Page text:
The 12,000 Chinese immigrants who worked on the Central Pacific Railroad between 1865 and 1869 were inducted into the US Department of Labor’s Hall of Honor during a ceremony attended by their descendants in Washington on May 9, 2014. The US signed an equal treaty with China in 1868, but it was replaced with the infamous Chinese Exclusion Act in 1882. Photo: Xinhua
by William Mundell
by William Mundell

A trade deal won’t solve anything if Americans don’t understand China. This was true in 1868, and it’s still true today

  • US envoy Anson Burlingame brought a dramatic shift in US-China relations in the 19th century, but it was reversed within years. In 2019, even if Donald Trump gets his deal with China, the benefits might prove equally ephemeral
The United States’ frustration over trade relations with China boils down to one gripe: China doesn’t play fair. Yet, just over 150 years ago, the roles were reversed. Back then, it was imperial China that complained about the US not playing fair and it was the US that was on the verge of becoming the world’s largest economy. 
At a critical moment in 1861, President Abraham Lincoln sent a charismatic former Congressman, Anson Burlingame, to China as his envoy. This would change history and may hold important lessons for today.
Until then, economic disputes between China and Western nations, including the US, had been resolved by force and China had been compelled to accept unfair trade agreements and territorial cessions.

Burlingame, however, led the way in fostering a so-called Cooperative Policy between China and Western powers. The US would treat China in the same peaceful manner as other nations, upholding its sovereignty and territorial integrity and agreeing not to interfere in its internal affairs.

But here we are today, and coercion is once again an instrument of US policy. In the 19th century, it was guns; in the past year, it has been economic pressure.

In a break with the policies of his predecessors, President Donald Trump imposed unilateral tariffs on China outside the framework of the World Trade Organisation.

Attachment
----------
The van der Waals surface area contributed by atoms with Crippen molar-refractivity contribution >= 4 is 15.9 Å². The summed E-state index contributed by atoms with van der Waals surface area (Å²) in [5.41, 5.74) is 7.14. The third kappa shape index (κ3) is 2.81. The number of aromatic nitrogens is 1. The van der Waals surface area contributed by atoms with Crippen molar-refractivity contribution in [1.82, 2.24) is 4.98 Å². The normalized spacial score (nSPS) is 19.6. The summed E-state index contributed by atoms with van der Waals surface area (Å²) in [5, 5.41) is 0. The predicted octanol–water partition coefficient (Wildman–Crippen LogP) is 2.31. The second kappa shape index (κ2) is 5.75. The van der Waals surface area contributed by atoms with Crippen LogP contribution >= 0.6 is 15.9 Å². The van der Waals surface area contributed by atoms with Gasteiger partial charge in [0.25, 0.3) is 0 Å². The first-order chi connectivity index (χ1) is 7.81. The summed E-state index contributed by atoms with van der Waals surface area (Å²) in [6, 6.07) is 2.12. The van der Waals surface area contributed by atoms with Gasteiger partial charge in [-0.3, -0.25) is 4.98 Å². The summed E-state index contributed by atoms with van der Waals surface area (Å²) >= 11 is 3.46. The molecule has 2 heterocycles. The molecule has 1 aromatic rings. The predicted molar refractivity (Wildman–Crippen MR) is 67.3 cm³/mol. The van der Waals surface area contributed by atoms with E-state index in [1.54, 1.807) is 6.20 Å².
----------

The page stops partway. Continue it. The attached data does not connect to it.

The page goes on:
As US Trade Representative Robert Lighthizer said recently of the dramatic policy shift: “I honestly believe that good people tried for 20 years a multilateral approach … You'd have to be crazy in my judgment not to try something else.”

In 1867, Burlingame took a different path of diplomacy. At the suggestion of top Chinese officials, he became China’s envoy to the US and Europe after resigning from his US post.

Burlingame was a splendid orator, and on his campaign-style tour across the US in 1868, he preached the gospel of support for China: emphasising that the cultural values of China and the West were compatible, and that America would reap vast economic rewards from being fair to China.

Arriving in Washington, he negotiated the Burlingame Treaty, which would be the first equal treaty between China and a Western nation in the modern era.

Today, although public opinion has given the Trump administration licence to pursue a radical approach towards China, we should be wary of where that mandate leads us.

Even if Trump succeeds in making a trade deal with China, its benefits could prove ephemeral. An economic shock like the financial crisis of 2008 could jolt our nations into something far worse.
We’ve seen this movie before: the hard economic times of the 1870s heightened the animosity towards Chinese immigrants and intensified the nativist impulses of the day.
Political support for anti-Chinese measures culminated in the replacement of the Burlingame Treaty with the infamous Chinese Exclusion Act of 1882. In a 21st-century world, similar fears could spin out of control and set us on the road to war.

The easy answer is to wish China would stop violating agreements and start engaging in fairer economic behaviour.

But we must realise that China is behaving much like the US did when it was the rising economic behemoth, appropriating the technology of more established powers while believing it is only taking its rightful place in the world.

A more sophisticated understanding of both nations' history is the key to avoiding the path of confrontation.

Today we have remarkable technology, from jet travel to the internet, which can help the two peoples understand each other in a way that was impossible in 1868.

We have yet to truly take advantage of these opportunities to build a connection, and to do so at the current crossroads may call for leaders and measures as creative as those in 1868.

At a minimum, we should be seeking agreements that bring benefits to both countries and are easily verifiable. If we can break through the distrust and reach a more harmonious modus vivendi, perhaps this time we will not repeat the undoing of Burlingame’s great work.

William Mundell is an American entrepreneur and the producer of the documentary, Better Angels, about the US-China relationship. It will open the documentary section of the Beijing film festival next week